In 1897, the year H.G. Wells’s The Invisible Man was published, Marconi filed his patent and established the first station for wireless telegraphy, what would become radio. Wells’s novel reads as if it were an instruction manual for the uses and abuses of the nascent radio voice. In this podcast, Picker argues that, in conjunction with the racist basis of much fin-de-siecle anxiety, the acousmatic status of Wells’s protagonist allows for a conspicuous if incoherent racial performance. This performance tests the limits of Wells’s sympathetic imagination even as it further amplifies the voice of Griffin, the Invisible Man. Picker begins with Wells’s story and goes on to show how, when one attends to questions of voice and sound technologies in several different media, the racial and ethnic dimensions that become audible forge invisible connections among modes of art that we have been taught to keep distinct. Tracing a transatlantic route from fiction to radio and sound film back to fiction, this approach offers a new way to characterize a crucial period of change from the late Victorian to the modern world.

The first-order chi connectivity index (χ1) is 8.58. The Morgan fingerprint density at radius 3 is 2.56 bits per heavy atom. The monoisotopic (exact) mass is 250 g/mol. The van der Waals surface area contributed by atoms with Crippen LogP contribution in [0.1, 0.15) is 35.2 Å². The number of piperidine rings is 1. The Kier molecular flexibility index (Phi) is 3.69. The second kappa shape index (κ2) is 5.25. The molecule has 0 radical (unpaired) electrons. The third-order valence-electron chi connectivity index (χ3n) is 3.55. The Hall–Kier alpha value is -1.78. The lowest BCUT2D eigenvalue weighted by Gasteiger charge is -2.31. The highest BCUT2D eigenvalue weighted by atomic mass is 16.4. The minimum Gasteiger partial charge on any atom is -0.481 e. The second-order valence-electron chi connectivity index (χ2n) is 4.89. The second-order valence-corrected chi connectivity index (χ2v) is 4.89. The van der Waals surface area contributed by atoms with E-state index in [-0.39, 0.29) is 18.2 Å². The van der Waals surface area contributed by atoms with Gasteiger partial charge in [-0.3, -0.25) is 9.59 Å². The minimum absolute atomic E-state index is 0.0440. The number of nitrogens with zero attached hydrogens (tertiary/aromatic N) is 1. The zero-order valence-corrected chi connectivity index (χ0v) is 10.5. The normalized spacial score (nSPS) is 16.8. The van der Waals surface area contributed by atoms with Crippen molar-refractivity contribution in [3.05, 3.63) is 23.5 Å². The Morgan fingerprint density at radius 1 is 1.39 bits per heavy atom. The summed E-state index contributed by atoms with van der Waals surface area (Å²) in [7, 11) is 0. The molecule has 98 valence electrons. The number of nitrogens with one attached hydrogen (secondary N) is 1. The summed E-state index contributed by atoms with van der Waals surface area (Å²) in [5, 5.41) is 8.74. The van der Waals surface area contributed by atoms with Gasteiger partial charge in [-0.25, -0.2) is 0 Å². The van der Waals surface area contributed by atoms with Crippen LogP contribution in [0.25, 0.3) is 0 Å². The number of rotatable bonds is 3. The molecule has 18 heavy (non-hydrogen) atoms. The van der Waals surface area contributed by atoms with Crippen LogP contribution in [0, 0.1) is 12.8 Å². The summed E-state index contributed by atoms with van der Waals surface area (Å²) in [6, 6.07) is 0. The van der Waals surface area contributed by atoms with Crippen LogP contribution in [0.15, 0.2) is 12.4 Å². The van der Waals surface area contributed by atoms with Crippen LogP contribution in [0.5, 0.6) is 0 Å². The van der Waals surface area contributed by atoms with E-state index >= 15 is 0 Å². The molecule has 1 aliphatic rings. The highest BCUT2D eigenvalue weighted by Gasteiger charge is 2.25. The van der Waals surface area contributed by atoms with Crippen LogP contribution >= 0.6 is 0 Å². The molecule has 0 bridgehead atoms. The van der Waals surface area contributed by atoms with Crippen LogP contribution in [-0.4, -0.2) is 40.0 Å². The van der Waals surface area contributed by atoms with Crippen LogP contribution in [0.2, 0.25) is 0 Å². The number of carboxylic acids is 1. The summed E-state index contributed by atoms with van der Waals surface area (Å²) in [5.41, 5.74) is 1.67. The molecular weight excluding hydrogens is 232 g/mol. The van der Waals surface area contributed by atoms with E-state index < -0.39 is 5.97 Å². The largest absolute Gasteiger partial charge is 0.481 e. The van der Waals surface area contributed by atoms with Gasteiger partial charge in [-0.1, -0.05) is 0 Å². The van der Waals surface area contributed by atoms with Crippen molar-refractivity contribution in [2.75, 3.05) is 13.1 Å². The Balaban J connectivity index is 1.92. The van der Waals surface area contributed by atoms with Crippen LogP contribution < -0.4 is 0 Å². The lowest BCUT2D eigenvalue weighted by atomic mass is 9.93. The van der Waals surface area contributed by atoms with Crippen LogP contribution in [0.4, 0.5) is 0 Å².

John Picker is Visiting Associate Professor of Literature at MIT, where he arrived this fall after several years as Associate Professor of English at Harvard. He is the author of Victorian Soundscapes and has ongoing interests in sound studies, media history, and the literature and culture of the Victorian era. His many articles and book chapters include, most recently, an essay on “Yankee Doodle” and “The Star-Spangled Banner” in A New Literary History of America, edited by Greil Marcus and Werner Sollors and out this September from Harvard University Press.